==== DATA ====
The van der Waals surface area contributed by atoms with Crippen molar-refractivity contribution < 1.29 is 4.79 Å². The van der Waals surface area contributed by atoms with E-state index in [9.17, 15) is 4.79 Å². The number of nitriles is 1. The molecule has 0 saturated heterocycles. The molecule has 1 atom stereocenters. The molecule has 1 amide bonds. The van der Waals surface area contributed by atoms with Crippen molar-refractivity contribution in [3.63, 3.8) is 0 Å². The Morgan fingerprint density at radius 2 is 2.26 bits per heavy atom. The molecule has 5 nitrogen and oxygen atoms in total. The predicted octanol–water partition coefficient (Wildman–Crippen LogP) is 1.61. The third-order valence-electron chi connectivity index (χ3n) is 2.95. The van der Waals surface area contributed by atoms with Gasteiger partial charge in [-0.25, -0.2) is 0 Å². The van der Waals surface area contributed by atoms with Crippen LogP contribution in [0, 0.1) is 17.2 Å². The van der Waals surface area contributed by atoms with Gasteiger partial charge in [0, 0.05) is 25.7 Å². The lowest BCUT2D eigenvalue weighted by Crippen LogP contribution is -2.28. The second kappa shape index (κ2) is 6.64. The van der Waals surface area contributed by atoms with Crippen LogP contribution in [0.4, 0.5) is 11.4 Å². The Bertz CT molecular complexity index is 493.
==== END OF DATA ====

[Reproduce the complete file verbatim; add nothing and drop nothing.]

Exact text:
The van der Waals surface area contributed by atoms with Crippen molar-refractivity contribution < 1.29 is 4.79 Å². The van der Waals surface area contributed by atoms with E-state index in [9.17, 15) is 4.79 Å². The number of nitriles is 1. The molecule has 0 saturated heterocycles. The molecule has 1 atom stereocenters. The molecule has 1 amide bonds. The van der Waals surface area contributed by atoms with Crippen molar-refractivity contribution in [3.63, 3.8) is 0 Å². The Morgan fingerprint density at radius 2 is 2.26 bits per heavy atom. The molecule has 5 nitrogen and oxygen atoms in total. The predicted octanol–water partition coefficient (Wildman–Crippen LogP) is 1.61. The third-order valence-electron chi connectivity index (χ3n) is 2.95. The van der Waals surface area contributed by atoms with Gasteiger partial charge in [-0.25, -0.2) is 0 Å². The van der Waals surface area contributed by atoms with Crippen LogP contribution in [0, 0.1) is 17.2 Å². The van der Waals surface area contributed by atoms with Gasteiger partial charge in [0, 0.05) is 25.7 Å². The lowest BCUT2D eigenvalue weighted by Crippen LogP contribution is -2.28. The second kappa shape index (κ2) is 6.64. The van der Waals surface area contributed by atoms with Crippen LogP contribution in [0.4, 0.5) is 11.4 Å². The Bertz CT molecular complexity index is 493.